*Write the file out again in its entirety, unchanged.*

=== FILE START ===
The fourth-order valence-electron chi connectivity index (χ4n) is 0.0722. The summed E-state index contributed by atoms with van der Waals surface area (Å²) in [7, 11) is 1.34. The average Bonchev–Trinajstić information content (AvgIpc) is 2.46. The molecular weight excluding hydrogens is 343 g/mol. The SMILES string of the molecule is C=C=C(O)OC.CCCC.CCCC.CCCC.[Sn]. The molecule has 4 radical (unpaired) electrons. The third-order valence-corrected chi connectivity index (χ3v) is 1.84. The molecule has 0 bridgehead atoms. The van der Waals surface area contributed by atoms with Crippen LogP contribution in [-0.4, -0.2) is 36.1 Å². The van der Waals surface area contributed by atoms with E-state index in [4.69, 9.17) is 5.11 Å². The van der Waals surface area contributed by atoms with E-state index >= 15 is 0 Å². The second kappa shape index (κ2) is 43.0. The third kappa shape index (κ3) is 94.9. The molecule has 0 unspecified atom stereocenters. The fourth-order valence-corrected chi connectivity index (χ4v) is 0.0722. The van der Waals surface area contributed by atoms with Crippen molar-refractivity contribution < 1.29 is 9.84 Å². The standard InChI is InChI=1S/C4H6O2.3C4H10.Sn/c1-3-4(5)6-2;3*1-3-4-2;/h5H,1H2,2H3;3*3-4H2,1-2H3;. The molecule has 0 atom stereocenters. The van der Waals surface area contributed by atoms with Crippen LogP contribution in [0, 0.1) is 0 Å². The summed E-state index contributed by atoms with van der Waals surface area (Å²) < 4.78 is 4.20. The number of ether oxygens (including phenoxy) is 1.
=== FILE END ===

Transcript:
The fourth-order valence-electron chi connectivity index (χ4n) is 0.0722. The summed E-state index contributed by atoms with van der Waals surface area (Å²) in [7, 11) is 1.34. The average Bonchev–Trinajstić information content (AvgIpc) is 2.46. The molecular weight excluding hydrogens is 343 g/mol. The SMILES string of the molecule is C=C=C(O)OC.CCCC.CCCC.CCCC.[Sn]. The molecule has 4 radical (unpaired) electrons. The third-order valence-corrected chi connectivity index (χ3v) is 1.84. The molecule has 0 bridgehead atoms. The van der Waals surface area contributed by atoms with Crippen LogP contribution in [-0.4, -0.2) is 36.1 Å². The van der Waals surface area contributed by atoms with E-state index in [4.69, 9.17) is 5.11 Å². The van der Waals surface area contributed by atoms with E-state index >= 15 is 0 Å². The second kappa shape index (κ2) is 43.0. The third kappa shape index (κ3) is 94.9. The molecule has 0 unspecified atom stereocenters. The fourth-order valence-corrected chi connectivity index (χ4v) is 0.0722. The van der Waals surface area contributed by atoms with Crippen molar-refractivity contribution < 1.29 is 9.84 Å². The standard InChI is InChI=1S/C4H6O2.3C4H10.Sn/c1-3-4(5)6-2;3*1-3-4-2;/h5H,1H2,2H3;3*3-4H2,1-2H3;. The molecule has 0 atom stereocenters. The van der Waals surface area contributed by atoms with Crippen LogP contribution in [0, 0.1) is 0 Å². The summed E-state index contributed by atoms with van der Waals surface area (Å²) < 4.78 is 4.20. The number of ether oxygens (including phenoxy) is 1.